Germany's Left Party has voted to send TV actor Peter Sodann up against more experienced political opponents as its candidate in the coming campaign for president.
Actor Peter Sodann is hoping to swap his role as a TV detective for that of German president
Ronald Reagan managed to put a Hollywood career behind him to become the leader of the free world and Arnold Schwarzenegger has more recently swapped his role as an ultra-violent cyborg for that of the environmentally-friendly overseer of the biggest state economy in the United States. As a result of this foresight in seeing political capital in promoting entertainers to public office, actors-stroke-politicians have grown in credibility.
The success of Reagan and Schwarzenegger must have featured in the thought process which led to the Left party's decision Tuesday, Oct. 13, to send television detective Peter Sodann up against incumbent Horst Koehler and Social Democratic challenger Gesine Schwan in the campaign to become Germany's next president.
Swapping crime drama for politics
Sodann, left, in his role as Kommissar Ehrlicher in Tatort
Sodann, better known among TV fans as Kommissar Ehrlicher in the German cult crime series Tatort, was once considered a candidate for the Bundestag for the Left Party's former incarnation, the PDS, in the 2005 parliamentary election. However, he withdrew from the campaign only two days after announcing he would run -- the reason being that his television paymasters would refuse to consider him for future roles.
While an unusual choice on the surface, Sodann has some experience in dealing with political power. One of East Germany's most popular actors, Sodann was incarcerated for two years by the East German communist regime in the 1960s for directing a student theater whose program was defined as being "counter revolutionary." He served nine months of his sentence before being released from prison.
The actor, who featured in 45 episodes of Tatort between 1991 and 2007, has little realistic chance of winning.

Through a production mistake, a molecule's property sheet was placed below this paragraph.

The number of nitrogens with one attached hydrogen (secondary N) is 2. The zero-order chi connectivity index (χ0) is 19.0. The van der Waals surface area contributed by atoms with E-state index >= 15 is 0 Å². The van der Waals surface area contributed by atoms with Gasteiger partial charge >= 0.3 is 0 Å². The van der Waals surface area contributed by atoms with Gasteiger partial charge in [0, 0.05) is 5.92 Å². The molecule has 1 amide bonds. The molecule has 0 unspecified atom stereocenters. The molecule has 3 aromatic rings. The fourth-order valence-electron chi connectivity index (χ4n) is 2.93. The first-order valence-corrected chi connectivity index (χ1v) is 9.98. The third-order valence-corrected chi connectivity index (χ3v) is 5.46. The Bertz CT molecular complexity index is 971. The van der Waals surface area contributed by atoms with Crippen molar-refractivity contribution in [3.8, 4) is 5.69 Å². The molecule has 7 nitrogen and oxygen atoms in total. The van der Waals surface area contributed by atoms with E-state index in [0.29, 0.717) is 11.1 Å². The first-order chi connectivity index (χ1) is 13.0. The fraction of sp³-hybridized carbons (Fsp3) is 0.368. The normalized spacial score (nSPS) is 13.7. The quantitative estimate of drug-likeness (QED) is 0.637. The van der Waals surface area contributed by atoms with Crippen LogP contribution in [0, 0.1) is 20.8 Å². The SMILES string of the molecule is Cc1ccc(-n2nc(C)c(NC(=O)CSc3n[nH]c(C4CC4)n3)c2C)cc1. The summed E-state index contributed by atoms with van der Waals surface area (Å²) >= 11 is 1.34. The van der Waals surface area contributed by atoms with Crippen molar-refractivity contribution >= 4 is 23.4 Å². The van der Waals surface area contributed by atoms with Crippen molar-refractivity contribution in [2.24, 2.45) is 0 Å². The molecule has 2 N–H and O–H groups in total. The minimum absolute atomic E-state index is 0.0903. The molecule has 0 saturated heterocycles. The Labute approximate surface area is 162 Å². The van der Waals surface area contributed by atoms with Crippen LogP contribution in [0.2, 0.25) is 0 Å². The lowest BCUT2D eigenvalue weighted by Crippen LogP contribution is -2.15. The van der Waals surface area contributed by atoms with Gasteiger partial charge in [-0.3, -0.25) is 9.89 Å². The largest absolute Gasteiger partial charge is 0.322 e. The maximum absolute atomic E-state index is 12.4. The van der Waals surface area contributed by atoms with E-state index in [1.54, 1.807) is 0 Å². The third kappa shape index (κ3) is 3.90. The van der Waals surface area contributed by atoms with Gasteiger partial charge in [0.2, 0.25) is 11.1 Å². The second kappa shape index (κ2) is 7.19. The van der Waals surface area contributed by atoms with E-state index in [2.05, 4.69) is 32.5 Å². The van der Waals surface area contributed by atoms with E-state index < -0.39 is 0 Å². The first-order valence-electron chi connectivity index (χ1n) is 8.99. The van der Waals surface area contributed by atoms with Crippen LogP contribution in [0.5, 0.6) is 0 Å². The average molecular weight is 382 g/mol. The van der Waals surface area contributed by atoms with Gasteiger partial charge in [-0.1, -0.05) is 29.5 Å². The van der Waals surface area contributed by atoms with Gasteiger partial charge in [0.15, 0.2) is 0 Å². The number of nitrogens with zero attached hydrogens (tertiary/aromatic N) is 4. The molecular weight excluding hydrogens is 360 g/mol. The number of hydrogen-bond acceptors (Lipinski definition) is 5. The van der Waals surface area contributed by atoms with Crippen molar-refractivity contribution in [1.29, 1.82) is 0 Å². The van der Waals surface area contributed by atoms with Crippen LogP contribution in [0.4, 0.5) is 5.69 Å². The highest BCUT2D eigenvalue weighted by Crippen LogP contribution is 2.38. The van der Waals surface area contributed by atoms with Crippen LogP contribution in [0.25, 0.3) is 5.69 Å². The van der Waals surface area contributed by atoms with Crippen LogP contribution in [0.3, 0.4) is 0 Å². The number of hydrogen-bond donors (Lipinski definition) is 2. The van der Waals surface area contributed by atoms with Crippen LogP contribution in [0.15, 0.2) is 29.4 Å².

However, while the Left party must know it is effectively making up the numbers by putting forward Sodann as their candidate, the publicity will no doubt raise the party's profile even further at a time when it is making gains on the fractured Social Democrats and embattled Christian Democratic Union ahead of September 2009 parliamentary elections.
Left Party looking for boosts to popularity
Hanna Schygulla was also considered by the Left Party
Sodann's candidacy is not the first attempt by the Left Party to install an entertainer in the position of Germany's most prominent diplomat. Hanna Schygulla, a protagonist in a number of films by director Rainer Werner Fassbinder, was also considered as a candidate before being rejected by a party vote.
Sodann will stand against Koehler, the conservative incumbent, and SPD's Schwan in the vote on May 23 when an assembly of lawmakers and state delegates elect the president.
At present, Koehler appears to have just enough support to win re-election, while Schwan would need Left party votes to have any chance of winning. It is unclear whether the party would support her if Sodann is eliminated in an early round of voting.
Largely destroyed by the earthquake, the country's rich cultural heritage needs to be rebuilt. In a DW interview, Christian Manhart, head of UNESCO in Kathmandu, reveals how they plan to do it.
The EU Commission has launched an anti-trust inquiry into the bloc's e-commerce sector, targeting firms such as Google and Amazon. It comes as the EU's executive presented its new digital strategy.
A record number of Chinese looking to secure much needed loans have turned to omnipresent but risky peer-to-peer online lending platforms. The market has been conspicuously unregulated so far, a fresh report points out.